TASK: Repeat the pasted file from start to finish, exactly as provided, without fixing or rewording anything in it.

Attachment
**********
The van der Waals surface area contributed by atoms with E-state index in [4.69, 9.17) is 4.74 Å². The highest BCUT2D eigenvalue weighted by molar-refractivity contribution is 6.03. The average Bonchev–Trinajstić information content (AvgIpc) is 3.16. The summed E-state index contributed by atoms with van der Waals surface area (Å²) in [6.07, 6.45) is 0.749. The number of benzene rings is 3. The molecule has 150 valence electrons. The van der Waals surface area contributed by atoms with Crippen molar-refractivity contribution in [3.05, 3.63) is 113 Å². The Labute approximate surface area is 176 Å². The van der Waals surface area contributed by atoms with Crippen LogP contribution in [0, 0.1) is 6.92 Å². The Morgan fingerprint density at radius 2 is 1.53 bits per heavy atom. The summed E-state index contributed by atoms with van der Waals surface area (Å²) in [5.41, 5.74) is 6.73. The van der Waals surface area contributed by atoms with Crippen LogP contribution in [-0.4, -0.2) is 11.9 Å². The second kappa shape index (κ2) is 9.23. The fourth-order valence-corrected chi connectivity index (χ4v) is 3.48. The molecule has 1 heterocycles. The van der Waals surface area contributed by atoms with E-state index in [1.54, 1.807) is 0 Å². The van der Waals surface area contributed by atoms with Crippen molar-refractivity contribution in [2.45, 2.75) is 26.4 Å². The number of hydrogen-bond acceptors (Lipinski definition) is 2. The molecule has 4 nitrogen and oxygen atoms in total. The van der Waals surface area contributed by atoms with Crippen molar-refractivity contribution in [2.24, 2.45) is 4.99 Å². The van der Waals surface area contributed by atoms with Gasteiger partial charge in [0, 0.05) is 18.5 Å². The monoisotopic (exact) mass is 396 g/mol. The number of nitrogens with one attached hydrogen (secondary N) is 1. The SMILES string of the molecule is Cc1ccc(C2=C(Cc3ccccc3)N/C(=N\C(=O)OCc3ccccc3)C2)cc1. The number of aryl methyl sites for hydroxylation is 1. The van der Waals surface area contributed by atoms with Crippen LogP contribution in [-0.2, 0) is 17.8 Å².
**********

The van der Waals surface area contributed by atoms with E-state index in [4.69, 9.17) is 4.74 Å². The highest BCUT2D eigenvalue weighted by molar-refractivity contribution is 6.03. The average Bonchev–Trinajstić information content (AvgIpc) is 3.16. The summed E-state index contributed by atoms with van der Waals surface area (Å²) in [6.07, 6.45) is 0.749. The number of benzene rings is 3. The molecule has 150 valence electrons. The van der Waals surface area contributed by atoms with Crippen molar-refractivity contribution in [3.05, 3.63) is 113 Å². The Labute approximate surface area is 176 Å². The van der Waals surface area contributed by atoms with Crippen LogP contribution in [0, 0.1) is 6.92 Å². The Morgan fingerprint density at radius 2 is 1.53 bits per heavy atom. The summed E-state index contributed by atoms with van der Waals surface area (Å²) in [5.41, 5.74) is 6.73. The van der Waals surface area contributed by atoms with Crippen LogP contribution in [-0.4, -0.2) is 11.9 Å². The second kappa shape index (κ2) is 9.23. The fourth-order valence-corrected chi connectivity index (χ4v) is 3.48. The molecule has 1 heterocycles. The van der Waals surface area contributed by atoms with E-state index in [1.54, 1.807) is 0 Å². The van der Waals surface area contributed by atoms with Crippen molar-refractivity contribution in [2.45, 2.75) is 26.4 Å². The number of hydrogen-bond acceptors (Lipinski definition) is 2. The molecule has 4 nitrogen and oxygen atoms in total. The van der Waals surface area contributed by atoms with Crippen molar-refractivity contribution in [2.24, 2.45) is 4.99 Å². The van der Waals surface area contributed by atoms with Gasteiger partial charge in [0, 0.05) is 18.5 Å². The monoisotopic (exact) mass is 396 g/mol. The number of nitrogens with one attached hydrogen (secondary N) is 1. The SMILES string of the molecule is Cc1ccc(C2=C(Cc3ccccc3)N/C(=N\C(=O)OCc3ccccc3)C2)cc1. The number of aryl methyl sites for hydroxylation is 1. The van der Waals surface area contributed by atoms with Crippen LogP contribution in [-0.2, 0) is 17.8 Å².